keep in mind that "+1" is not the only possible increment

And that ranges can be either inclusive or exclusive.
 


-------- Original-Nachricht --------
> Datum: Mon, 30 May 2011 11:54:30 +0200
> Von: Simon Ochsenreither <simon [at] ochsenreither [dot] de>
> An: scala-debate [at] googlegroups [dot] com
> Betreff: Re: [scala-debate] Should/Can scalac optimize immutable code?
> Imho it would make sense to optimize the two most common operations, 0
> to n and 1 to n.

Goodness, why not optimize all of them?

def sum(r: Range): Int = {
  val L = r.length
  val least = if (r.step>0) r.start else r.start+(L-1)*r.step
  val sq = if ((L&0x1) == 0) (L-1)*(L/2) else ((L-1)/2)*L
  math.abs(r.step)*sq + least*L
}

Note the if statement to handle overflow the same way that summing the elements does (division in rings is pesky).

Actually, maybe I should submit this as a patch.

  --Rex


dcsobral
Joined: 2009-04-23,
User offline. Last seen 38 weeks 5 days ago.
Re: Should/Can scalac optimize immutable code?

On Mon, May 30, 2011 at 13:32, Rex Kerr wrote:
>
> Goodness, why not optimize all of them?
>
> def sum(r: Range): Int = {
>   val L = r.length
>   val least = if (r.step>0) r.start else r.start+(L-1)*r.step
>   val sq = if ((L&0x1) == 0) (L-1)*(L/2) else ((L-1)/2)*L
>   math.abs(r.step)*sq + least*L
> }

def sum(r: Range): Int = r.length * (r.head + r.last) / 2

dcsobral
Joined: 2009-04-23,
User offline. Last seen 38 weeks 5 days ago.
Re: Should/Can scalac optimize immutable code?

On Mon, May 30, 2011 at 14:43, Daniel Sobral wrote:
> On Mon, May 30, 2011 at 13:32, Rex Kerr wrote:
>>
>> Goodness, why not optimize all of them?
>>
>> def sum(r: Range): Int = {
>>   val L = r.length
>>   val least = if (r.step>0) r.start else r.start+(L-1)*r.step
>>   val sq = if ((L&0x1) == 0) (L-1)*(L/2) else ((L-1)/2)*L
>>   math.abs(r.step)*sq + least*L
>> }
>
> def sum(r: Range): Int = r.length * (r.head + r.last) / 2

Though, granted, it can suffer from overflow. One could move it to
Long and back to Int to make sure it doesn't do so unnecessarily,
which would still keep it way faster than the default implementation.

ichoran
Joined: 2009-08-14,
User offline. Last seen 2 years 3 weeks ago.
Re: Should/Can scalac optimize immutable code?
On Mon, May 30, 2011 at 1:43 PM, Daniel Sobral <dcsobral [at] gmail [dot] com> wrote:
On Mon, May 30, 2011 at 13:32, Rex Kerr <ichoran [at] gmail [dot] com> wrote:
>
> Goodness, why not optimize all of them?
>
> def sum(r: Range): Int = {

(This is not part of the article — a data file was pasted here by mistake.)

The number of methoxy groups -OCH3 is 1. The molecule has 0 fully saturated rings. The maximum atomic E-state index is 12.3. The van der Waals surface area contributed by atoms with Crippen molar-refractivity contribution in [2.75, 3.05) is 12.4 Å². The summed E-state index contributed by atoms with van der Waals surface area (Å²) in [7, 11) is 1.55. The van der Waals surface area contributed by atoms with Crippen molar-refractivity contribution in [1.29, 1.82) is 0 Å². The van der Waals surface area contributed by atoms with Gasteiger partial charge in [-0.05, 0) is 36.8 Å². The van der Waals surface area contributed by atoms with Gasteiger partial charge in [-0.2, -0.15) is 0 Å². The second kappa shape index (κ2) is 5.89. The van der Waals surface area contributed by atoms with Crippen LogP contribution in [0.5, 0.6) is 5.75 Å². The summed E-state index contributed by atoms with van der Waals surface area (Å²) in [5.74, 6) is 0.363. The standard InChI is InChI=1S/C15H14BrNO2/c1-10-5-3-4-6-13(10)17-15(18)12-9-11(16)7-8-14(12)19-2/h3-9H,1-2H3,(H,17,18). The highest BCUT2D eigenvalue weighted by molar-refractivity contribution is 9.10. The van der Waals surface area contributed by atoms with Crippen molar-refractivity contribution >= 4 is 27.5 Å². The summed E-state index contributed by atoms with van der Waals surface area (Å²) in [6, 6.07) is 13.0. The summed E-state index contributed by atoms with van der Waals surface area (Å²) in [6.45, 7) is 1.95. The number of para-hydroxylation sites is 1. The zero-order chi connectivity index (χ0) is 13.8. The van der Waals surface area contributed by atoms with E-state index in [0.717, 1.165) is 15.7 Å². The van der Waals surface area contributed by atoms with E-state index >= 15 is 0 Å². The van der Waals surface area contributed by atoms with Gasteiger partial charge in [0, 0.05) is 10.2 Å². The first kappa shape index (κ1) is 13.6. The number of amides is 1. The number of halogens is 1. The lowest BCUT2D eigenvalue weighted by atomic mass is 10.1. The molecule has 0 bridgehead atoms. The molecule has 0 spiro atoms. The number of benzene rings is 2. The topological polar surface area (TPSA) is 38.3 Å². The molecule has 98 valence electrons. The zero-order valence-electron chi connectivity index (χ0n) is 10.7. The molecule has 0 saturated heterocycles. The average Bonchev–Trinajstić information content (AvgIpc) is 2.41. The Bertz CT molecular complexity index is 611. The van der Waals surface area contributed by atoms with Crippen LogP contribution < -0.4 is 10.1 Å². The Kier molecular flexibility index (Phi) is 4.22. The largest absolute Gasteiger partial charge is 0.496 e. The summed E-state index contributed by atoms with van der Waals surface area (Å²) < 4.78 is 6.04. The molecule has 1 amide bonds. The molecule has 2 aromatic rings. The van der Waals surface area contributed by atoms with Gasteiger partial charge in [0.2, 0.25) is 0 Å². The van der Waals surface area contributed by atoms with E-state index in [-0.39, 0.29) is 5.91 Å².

>   val L = r.length
>   val least = if (r.step>0) r.start else r.start+(L-1)*r.step
>   val sq = if ((L&0x1) == 0) (L-1)*(L/2) else ((L-1)/2)*L
>   math.abs(r.step)*sq + least*L
> }

def sum(r: Range): Int = r.length * (r.head + r.last) / 2

Okay, that's a lot better (with the .toLong/.toInt wrapper)--I wasn't sure last was O(1), but I checked and it is.

  --Rex

Jim Powers
Joined: 2011-01-24,
User offline. Last seen 36 weeks 2 days ago.
Re: Should/Can scalac optimize immutable code?
On Mon, May 30, 2011 at 1:43 PM, Daniel Sobral <dcsobral [at] gmail [dot] com> wrote:
def sum(r: Range): Int = r.length * (r.head + r.last) / 2

Only works if the step is 1 
--
Jim Powers
ichoran
Joined: 2009-08-14,
User offline. Last seen 2 years 3 weeks ago.
Re: Should/Can scalac optimize immutable code?
On Mon, May 30, 2011 at 11:00 PM, Jim Powers <jim [at] casapowers [dot] com> wrote:
On Mon, May 30, 2011 at 1:43 PM, Daniel Sobral <dcsobral [at] gmail [dot] com> wrote:
def sum(r: Range): Int = r.length * (r.head + r.last) / 2

Only works if the step is 1 

It's a good idea to try these things before assuming the math is wrong.

  --Rex

Jim Powers
Joined: 2011-01-24,
User offline. Last seen 36 weeks 2 days ago.
Re: Should/Can scalac optimize immutable code?
On Mon, May 30, 2011 at 11:12 PM, Rex Kerr <ichoran [at] gmail [dot] com> wrote:
On Mon, May 30, 2011 at 11:00 PM, Jim Powers <jim [at] casapowers [dot] com> wrote:
On Mon, May 30, 2011 at 1:43 PM, Daniel Sobral <dcsobral [at] gmail [dot] com> wrote:
def sum(r: Range): Int = r.length * (r.head + r.last) / 2

Only works if the step is 1 

It's a good idea to try these things before assuming the math is wrong.

HA! Or at least read the code instead of what I wanted to see. ;-)
Have a closed-form solution to this for Project Euler problems, read 'length' as (max - min), my bad. 
Nothing to see here. 
--
Jim Powers
dcsobral
Joined: 2009-04-23,
User offline. Last seen 38 weeks 5 days ago.
Re: Should/Can scalac optimize immutable code?

On Tue, May 31, 2011 at 00:00, Jim Powers wrote:
> On Mon, May 30, 2011 at 1:43 PM, Daniel Sobral wrote:
>>
>> def sum(r: Range): Int = r.length * (r.head + r.last) / 2
>
> Only works if the step is 1

Not true.

scala> val r1 = 1 to 10 by 4
r1: scala.collection.immutable.Range = Range(1, 5, 9)

scala> r1.sum
res59: Int = 15

scala> sum(r1)
res60: Int = 15

scala> val r2 = 547 to -2048 by -56
r2: scala.collection.immutable.Range = Range(547, 491, 435, 379, 323,
267, 211, 155, 99, 43, -13, -69, -125, -181, -237, -293, -349, -405,
-461, -517, -573, -629, -685, -741, -797, -853, -909, -965, -1021,
-1077, -1133, -1189, -1245, -1301, -1357, -1413, -1469, -1525, -1581,
-1637, -1693, -1749, -1805, -1861, -1917, -1973, -2029)

scala> r2.sum
res61: Int = -34827

scala> sum(r2)
res62: Int = -34827

It only works for non-empty ranges, but a simple if (length > 0) fixes that.

Jim Powers
Joined: 2011-01-24,
User offline. Last seen 36 weeks 2 days ago.
Re: Should/Can scalac optimize immutable code?
On Tue, May 31, 2011 at 10:31 AM, Daniel Sobral <dcsobral [at] gmail [dot] com> wrote:
On Tue, May 31, 2011 at 00:00, Jim Powers <jim [at] casapowers [dot] com> wrote:
> On Mon, May 30, 2011 at 1:43 PM, Daniel Sobral <dcsobral [at] gmail [dot] com> wrote:
>>
>> def sum(r: Range): Int = r.length * (r.head + r.last) / 2
>
> Only works if the step is 1

Not true.

Rex already called me out on this.  My bad, sorry.
-- Jim Powers